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Every Dropkick Murphys Album Ranked Worst to Best

The Dropkick Murphys are either one of your favorite bands or you can’t stand them. There’s not a lot of middle ground. The Boston natives’ use of traditional Irish folk instruments and questionably authentic Irish accents in punk music can be divisive. If you’re one of their doubters, you’ve probably never seen these Celtic-punks live. There’s something so charmingly and enthusiastically bizarre about crowds of Oi! punks in studded vests and utili-kilts singing along to traditional Irish ballads while they shove each other around a circle pit. Now is the time to grab your bagpipes if you’ve got ‘em and squeeze along as we count down the Dropkick Murphys’ studio albums from worst to best.

12. Okemah Rising (2023)

Even more surprising than the Murphys’ 2022 decision to release an acoustic album of Woodie Guthrie lyrics was their 2023 decision to release a SECOND acoustic album of Woodie Guthrie lyrics. This shouldn’t be that surprising, though. DKM have been covering traditional and folk songs since the beginning, just never to this extent. Their biggest hit, “I’m Shipping Up To Boston,” was written by Woodie Guthrie. Oh, you knew that already? Well too bad, because here comes the “Tulsa Version” to show you how much less exciting that song could have been. “Okemah Rising” is honestly not a bad use of your time, it’s just that they did so much better with “This Machine Still Kills Fascists,” Why would they release such a low-energy knockoff of the same concept less than a year later? At least they made sure to include a song about killing Hitler in this album too.

Play it again: “Gotta Get To Peekskill”
Skip it: “Hear The Curfew Blowin”

11. 11 Short Stories of Pain and Glory (2017)

It’s fitting that this album checked in at number 11. There’s nothing specifically bad about “11 Short Stories,” it just doesn’t stand out on this list in any meaningful way. Behind the scenes, the Dropkick Murphys have always devoted their time and money to philanthropy through their charity, the Claddagh Fund. This charitable side project heavily influenced this album, and it’s lyrically one of their more mature releases. But this is a band known for their fun, high-energy music. And there’s something profoundly un-”fun” about disabled veterans, kids with cancer, addiction recovery, and the Boston Marathon bombing. We get it, not all art exists to make people smile, but this album is a bummer of an outlier in a catalog full of loud, fun music.

Play it again: “I Had a Hat” (Maybe?)
Skip it: Honestly, you can skip this whole album. Your time is valuable, but donate some money to a charity.

10. Going Out in Style (2011)

You’ve been a band for fifteen years now, you’ve recorded six studio albums, you’ve gone independent and started your own label, what’s the next logical step? A concept album! Now in their teenage years, Dropkick Murphys are here with an entire album about an Irish immigrant moving to America. The bagpipes and accordion are pretty prominent on this one just in case you somehow forgot this was an Irish-themed band. “Going Out in Style” follows the fictional Cornelius Larkin through a stereotyped Irish-American life of drinking and union labor. It’s a good album to play on a road trip or in your favorite dive bar on St Patrick’s Day, but its choruses largely fail to be as memorable as the band’s early favorites. If this was the first Murphys album you ever heard, you’d probably like it. But this is an album ranking article, and there are nine better options to choose from below.

Play it again: “Going Out In Style”
Skip it: “Take ‘Em Down”

9. Turn Up That Dial (2021)

This was a needed relief from the bleakness of 2020. Dropkick Murphys knew that people weren’t interested in deep, contemplative music at this time. They wanted bands to take advantage of their free time and spend lockdown in the studio writing songs that were light and fun. No weird concept albums. No depressing think pieces about addiction or war. We wanted songs about somebody stealing pudding. Songs about how great it is to be from Suffolk County. Self-aware songs like the title track, which is literally about music being the cure for every shitty thing there is. The same band that refused to break St Patty’s Day tradition in 2020 (when they played a free live-streamed show to an audience of nobody) returned to tell us loudly and clearly that it was ok to be happy again. And also that it’s so awesome to have a bagpiper that he needs a dedicated song at every show. Lee-Boy, Lee-Boy, he’s our guy!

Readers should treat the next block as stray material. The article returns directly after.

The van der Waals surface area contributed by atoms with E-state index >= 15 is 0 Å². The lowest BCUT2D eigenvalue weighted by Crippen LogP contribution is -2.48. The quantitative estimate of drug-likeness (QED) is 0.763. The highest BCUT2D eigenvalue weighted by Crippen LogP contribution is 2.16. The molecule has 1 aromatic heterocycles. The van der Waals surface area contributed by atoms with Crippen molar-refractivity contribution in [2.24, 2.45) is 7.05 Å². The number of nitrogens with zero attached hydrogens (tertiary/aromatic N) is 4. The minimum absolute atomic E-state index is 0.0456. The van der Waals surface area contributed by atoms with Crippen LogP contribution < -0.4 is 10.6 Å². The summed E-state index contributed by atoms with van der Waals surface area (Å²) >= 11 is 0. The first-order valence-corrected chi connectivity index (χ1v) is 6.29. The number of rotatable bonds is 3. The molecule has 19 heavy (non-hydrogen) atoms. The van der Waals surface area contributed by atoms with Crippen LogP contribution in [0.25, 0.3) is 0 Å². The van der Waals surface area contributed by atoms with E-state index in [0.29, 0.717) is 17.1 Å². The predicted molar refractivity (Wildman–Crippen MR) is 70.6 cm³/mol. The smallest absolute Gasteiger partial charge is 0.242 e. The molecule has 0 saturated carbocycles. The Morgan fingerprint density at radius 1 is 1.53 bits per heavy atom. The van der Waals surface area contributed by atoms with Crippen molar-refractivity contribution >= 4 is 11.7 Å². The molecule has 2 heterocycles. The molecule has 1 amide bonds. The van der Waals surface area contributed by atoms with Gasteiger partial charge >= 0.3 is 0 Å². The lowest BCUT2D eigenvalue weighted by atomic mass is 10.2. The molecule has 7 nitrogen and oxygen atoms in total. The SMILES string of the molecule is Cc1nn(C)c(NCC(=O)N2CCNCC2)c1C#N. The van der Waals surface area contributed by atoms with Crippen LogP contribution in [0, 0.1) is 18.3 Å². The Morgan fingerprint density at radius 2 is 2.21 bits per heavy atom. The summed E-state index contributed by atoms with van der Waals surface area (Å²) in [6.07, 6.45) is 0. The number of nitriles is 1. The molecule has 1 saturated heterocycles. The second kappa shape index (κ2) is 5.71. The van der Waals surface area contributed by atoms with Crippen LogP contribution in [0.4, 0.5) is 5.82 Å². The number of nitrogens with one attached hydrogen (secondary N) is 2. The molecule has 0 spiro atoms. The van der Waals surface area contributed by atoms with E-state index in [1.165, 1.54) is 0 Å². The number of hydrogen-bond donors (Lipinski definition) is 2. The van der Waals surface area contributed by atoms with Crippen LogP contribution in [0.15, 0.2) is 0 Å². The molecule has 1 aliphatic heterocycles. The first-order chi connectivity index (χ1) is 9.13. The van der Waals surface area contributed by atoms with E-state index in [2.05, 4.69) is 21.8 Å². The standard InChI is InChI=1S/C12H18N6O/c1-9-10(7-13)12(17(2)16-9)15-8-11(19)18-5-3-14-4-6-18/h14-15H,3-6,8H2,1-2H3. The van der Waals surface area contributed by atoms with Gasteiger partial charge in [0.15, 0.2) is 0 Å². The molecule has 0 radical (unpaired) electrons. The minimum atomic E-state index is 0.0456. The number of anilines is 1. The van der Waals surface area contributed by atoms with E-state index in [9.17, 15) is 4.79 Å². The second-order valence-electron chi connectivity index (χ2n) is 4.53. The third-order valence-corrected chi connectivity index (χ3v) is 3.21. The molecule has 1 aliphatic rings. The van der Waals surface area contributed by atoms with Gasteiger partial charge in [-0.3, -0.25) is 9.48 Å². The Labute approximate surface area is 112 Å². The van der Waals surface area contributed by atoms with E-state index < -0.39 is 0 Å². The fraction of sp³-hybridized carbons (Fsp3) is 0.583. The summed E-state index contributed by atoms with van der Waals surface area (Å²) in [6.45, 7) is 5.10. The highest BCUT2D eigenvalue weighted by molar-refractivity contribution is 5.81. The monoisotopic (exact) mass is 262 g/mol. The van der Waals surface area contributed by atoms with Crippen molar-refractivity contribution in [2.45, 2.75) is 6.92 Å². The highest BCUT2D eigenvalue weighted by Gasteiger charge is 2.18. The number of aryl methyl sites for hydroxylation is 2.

Play it again: “Turn Up That Dial”
Skip it: “I Wish You Were Here” (It’s a touching tribute to Barr’s father, but if you wanted some post-2020 joy, maybe come back to this one later.)

8. The Gang’s All Here (1999)

Dropkick Murphys’ sophomore album is the most purely “punk” they’ve ever been. There is practically zero bagpipe on this one, which would not typically be worth noting in a punk album review, but here we are. “The Gang’s All Here” features driving punk drumming which pushes the vocals swiftly along, encouraging them to wrap each song up and move on before they accidentally reach the three-minute mark. The only reason this album is so low on our list is the near absence of Irish influence that fans have come to expect from a band whose logo is a shamrock. Perhaps they were still worried about being pigeon-holed as a Celtic punk band? Later albums would wholeheartedly embrace this label, occasionally to a fault. One clear exception to this theme is their version of “Amazing Grace,” which has been transformed from the official funeral hymn of Irish cops into an earnest and respectable punk anthem.

Play it again: “The Gang’s All Here” (Don’t forget to turn it off after two minutes, or you’ll be cursed by a hidden track.)
Skip it: “Wheel Of Misfortune”

7. Signed and Sealed in Blood (2013)

It was wise to not call this album “Rose Tattoo,” which they clearly considered, given the cover art and its title derived from that song. “Rose Tattoo” is a proud tribute to an admittedly cliché expression of devotion, but it might have come across as insincere or sarcastic as an album title. Another fitting option would have been to name the album after the opening track “The Boys Are Back.” Not just because they seem to open every show with that song now, but as a reminder that the Murphys have returned to making music that balances their Irish influence with modern punk rock. After overdoing it a bit with the experimental “Going Out In Style,” it was time to write some songs that fans could chant along with. They even managed to sneak in a Christmas song, which implies the album’s January release may have been later than intended.

Play it again: “Rose Tattoo”
Skip it: “Jimmy Collins’ Wake”

6. This Machine Still Kills Fascists (2022)